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Tile entrepreneur looks to tap into construction boom

By Fidelity Mhlanga

ZIMBABWE’s construction sector has been growing steadily in the past years and Treasury has projected that it will grow by 17,4% this year. The growth is set to be propelled by authorities who are planning to build health and education infrastructure across the country supported partly, by funds from the International Monetary Fund Special Drawing Rights allocations. The private sector and individuals are also expected to drive that growth. In this interview construction industry player, Tile Essentials managing director Spencer Madziya (SM) speaks to our Business Reporter Fidelity Mhlanga (FM) to give insights on the sector and more. Below are the excerpts.

FM: Give us the company overview… its scope of operations  and target market.

SM: Tile Essentials is a Pvt Ltd company providing a range of products in tiling, lighting and materials for domestic and commercial construction industry. Born out of Tiles For Africa our company boasts of a team with 20 years plus experience in the industry led by myself.

FM: Tell us, to what extent has Covid-19 affect your business operations?

SM: The Covid pandemic adversely affected our operations. We experienced shorter trading hours as the mitigatory lockdown measures were effected. Our supply chain was severely affected as goods could not meet targeted timelines. Staff was affected and we lost some workers. We are still fighting on despite the impact of the pandemic. It is a struggle.

FM: What has been the uptake of products you distribute since you started operating.

SM: The last quarter has seen a steady increase in the uptake of our products as the market has begun to ease and Covid restrictions relaxed.

FM: What opportunities are you seeing on the Zimbabwean market and do you think there is still space for local manufacturing of tiles in the country?

SM: The Zimbabwean construction industry has taken quite a huge leap and indeed there is room for our local manufacturer of tiles to sufficiently supply the market, however competition from the region is also quite strong, which is healthy, as suppliers fight for quality and good service.

FM: Zimbabwe is generally perceived as a tough operating market. How does it feel to be an entrepreneur in Zimbabwe?

SM: Being an entrepreneur in Zimbabwe is no easy walk in the park as we suffer from policy inconsistencies and lack of confidence in our banking system. There is a lot of red tape to access lines of credit as international and regional financiers are hesitant to channel money due to the currency volatility obtaining in our economy. This and other factors makes it quite a struggle. It also does have its good side as the government through the Small to Medium Enterprise ministry has been doing its part to assist.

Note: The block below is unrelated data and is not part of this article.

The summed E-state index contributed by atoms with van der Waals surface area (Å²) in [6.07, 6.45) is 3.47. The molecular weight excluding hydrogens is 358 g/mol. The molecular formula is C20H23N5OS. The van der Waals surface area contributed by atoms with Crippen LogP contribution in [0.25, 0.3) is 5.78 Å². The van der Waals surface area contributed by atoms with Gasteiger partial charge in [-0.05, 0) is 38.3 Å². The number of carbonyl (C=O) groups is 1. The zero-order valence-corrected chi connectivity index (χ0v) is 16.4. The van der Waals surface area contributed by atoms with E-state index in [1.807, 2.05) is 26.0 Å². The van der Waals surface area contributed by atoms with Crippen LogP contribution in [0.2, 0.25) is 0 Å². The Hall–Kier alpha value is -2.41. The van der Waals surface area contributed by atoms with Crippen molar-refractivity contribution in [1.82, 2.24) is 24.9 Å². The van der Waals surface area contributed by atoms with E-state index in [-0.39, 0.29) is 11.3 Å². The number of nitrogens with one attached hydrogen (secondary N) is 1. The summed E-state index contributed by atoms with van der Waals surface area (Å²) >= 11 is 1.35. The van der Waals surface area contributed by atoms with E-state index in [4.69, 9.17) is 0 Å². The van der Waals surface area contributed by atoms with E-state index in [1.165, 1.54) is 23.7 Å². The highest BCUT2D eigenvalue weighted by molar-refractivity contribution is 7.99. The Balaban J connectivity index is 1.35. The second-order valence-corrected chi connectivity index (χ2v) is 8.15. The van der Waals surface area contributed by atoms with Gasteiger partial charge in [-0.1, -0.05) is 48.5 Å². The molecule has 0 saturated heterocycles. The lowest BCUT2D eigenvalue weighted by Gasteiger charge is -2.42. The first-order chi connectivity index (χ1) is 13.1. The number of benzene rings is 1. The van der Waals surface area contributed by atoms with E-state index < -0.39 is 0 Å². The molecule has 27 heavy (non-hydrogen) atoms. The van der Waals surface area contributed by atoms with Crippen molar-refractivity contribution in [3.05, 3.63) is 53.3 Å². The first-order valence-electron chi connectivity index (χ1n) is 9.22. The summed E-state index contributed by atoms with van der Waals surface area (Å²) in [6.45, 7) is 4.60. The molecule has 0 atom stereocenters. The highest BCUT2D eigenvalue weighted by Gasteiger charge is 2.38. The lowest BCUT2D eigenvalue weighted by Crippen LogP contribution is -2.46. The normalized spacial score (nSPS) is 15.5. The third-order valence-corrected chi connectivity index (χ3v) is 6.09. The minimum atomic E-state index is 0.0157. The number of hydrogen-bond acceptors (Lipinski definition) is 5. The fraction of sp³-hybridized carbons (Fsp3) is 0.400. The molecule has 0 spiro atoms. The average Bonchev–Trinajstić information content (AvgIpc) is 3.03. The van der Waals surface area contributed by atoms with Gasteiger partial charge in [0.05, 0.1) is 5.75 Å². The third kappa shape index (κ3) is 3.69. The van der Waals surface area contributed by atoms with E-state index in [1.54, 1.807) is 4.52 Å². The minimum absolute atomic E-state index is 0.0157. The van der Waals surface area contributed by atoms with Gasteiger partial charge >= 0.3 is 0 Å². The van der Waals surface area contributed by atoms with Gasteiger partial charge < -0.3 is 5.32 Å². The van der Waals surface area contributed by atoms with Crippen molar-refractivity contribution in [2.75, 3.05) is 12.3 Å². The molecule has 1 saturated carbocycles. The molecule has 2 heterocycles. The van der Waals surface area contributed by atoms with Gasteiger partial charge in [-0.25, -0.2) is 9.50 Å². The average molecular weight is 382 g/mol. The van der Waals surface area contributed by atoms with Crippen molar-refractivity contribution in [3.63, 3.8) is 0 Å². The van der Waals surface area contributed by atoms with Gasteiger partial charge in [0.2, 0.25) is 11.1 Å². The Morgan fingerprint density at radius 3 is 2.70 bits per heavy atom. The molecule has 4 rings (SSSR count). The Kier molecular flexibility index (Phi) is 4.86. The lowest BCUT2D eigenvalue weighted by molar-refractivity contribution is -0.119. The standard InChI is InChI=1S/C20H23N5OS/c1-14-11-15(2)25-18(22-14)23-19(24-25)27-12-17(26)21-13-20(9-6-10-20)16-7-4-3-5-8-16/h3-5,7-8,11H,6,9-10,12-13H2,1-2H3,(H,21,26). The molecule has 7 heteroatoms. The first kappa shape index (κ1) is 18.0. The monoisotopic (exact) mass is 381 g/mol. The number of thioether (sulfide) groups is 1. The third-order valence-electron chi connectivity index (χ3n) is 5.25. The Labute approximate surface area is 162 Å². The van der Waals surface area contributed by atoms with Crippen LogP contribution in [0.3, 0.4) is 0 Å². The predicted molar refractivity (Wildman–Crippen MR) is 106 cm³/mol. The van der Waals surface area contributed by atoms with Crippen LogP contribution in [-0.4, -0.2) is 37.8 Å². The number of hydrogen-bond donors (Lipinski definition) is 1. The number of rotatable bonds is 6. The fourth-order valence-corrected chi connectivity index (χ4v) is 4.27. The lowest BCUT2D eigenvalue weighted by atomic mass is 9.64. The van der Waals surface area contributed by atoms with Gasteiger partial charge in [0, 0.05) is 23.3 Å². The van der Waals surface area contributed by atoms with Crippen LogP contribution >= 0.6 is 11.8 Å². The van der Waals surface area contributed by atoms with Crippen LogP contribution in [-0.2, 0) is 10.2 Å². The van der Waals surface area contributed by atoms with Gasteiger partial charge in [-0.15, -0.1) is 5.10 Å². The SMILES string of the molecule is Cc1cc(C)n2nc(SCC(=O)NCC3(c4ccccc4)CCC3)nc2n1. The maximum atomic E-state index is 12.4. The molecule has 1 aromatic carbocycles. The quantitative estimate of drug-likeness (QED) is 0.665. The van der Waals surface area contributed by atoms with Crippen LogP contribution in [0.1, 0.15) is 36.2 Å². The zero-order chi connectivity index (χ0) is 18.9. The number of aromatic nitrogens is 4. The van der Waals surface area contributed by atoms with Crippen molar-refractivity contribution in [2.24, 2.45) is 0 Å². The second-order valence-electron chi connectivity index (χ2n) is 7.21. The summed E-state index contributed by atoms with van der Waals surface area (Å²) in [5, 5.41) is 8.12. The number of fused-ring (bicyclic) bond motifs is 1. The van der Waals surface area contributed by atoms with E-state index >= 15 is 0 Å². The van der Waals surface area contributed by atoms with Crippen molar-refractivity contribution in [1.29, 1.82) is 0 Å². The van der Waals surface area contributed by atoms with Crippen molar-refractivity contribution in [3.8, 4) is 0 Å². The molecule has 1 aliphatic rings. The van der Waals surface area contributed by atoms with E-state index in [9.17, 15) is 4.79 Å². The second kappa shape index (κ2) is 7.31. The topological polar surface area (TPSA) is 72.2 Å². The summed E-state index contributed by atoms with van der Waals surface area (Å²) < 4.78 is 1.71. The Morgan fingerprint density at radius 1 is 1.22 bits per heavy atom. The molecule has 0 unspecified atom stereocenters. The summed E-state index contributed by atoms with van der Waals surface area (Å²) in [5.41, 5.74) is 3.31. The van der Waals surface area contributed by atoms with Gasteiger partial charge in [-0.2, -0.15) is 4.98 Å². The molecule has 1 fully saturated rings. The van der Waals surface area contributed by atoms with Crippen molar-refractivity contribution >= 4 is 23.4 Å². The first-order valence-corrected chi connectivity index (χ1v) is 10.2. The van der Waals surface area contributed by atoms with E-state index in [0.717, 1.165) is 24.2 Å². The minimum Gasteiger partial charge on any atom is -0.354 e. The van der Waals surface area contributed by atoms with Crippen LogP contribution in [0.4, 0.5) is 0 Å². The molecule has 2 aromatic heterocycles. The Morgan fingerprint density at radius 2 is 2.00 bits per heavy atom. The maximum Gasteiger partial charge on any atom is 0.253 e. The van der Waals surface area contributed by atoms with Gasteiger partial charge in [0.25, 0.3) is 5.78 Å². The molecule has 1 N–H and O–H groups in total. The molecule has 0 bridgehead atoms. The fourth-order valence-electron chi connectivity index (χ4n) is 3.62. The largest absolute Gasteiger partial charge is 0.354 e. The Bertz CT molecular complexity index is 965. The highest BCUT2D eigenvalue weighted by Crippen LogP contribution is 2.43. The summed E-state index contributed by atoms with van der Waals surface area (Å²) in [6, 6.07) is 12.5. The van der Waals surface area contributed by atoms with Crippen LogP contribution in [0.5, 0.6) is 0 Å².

FM: Take us through the general trend of your products.

SM: The general consumption trends of our products is determined by various factors. We have seen the emergence of luxurious apartments commonly referred to as Estates, they have an appetite for the bigger and more stylish tiles mostly in the northern suburbs. A lot of funds have also been channelled to low-cost housing for example, FBC houses in Kuwadzana roundabout. This has seen our product that suits those projects having quite a high uptake. The availability of local tiles have also seen a lot of consumers preferring those because of lower pricing and those well to do indulging mostly on the imported tiles. There is definitely a balance in the market.

FM: The construction industry is seen as one of the fastest growing sectors in the country. How do you intend to tap into this growth in 2022?

SM: Zimbabwe’s construction industry is indeed one of the fastest growing with the NDS1 programme initiated by the government having seen an increase in the uptake of our products in the market. We intend to tap into the vast buildings in the commercial and housing developments nationwide.

 FM: How has business been faring this festive season?

SM: This festive season saw a decline in business as the Diaspora market did not manage to travel in their usual numbers back home as the Covid-19 Omicron scare shook the world. The Diaspora ordinarily spend much on construction by way of buying building materials for new houses and renovations during the festive season. Also traditionally due to rains the construction industry takes a break from the 5th till around the 19th of January.

FM: What’s your business plan for 2022?

SM: Our focus is mainly on retaining and growing our domestic markets and consolidate 2021 gains. We are expecting huge business at the back of a boon in construction business being championed by government. As you are aware according to the 2022 budget statement authorities have projected a 17% growth for the construction sector. This means that with government, private sector and individuals expected to spend big on construction, we as suppliers of the sector’s consumables are in for brisk business.

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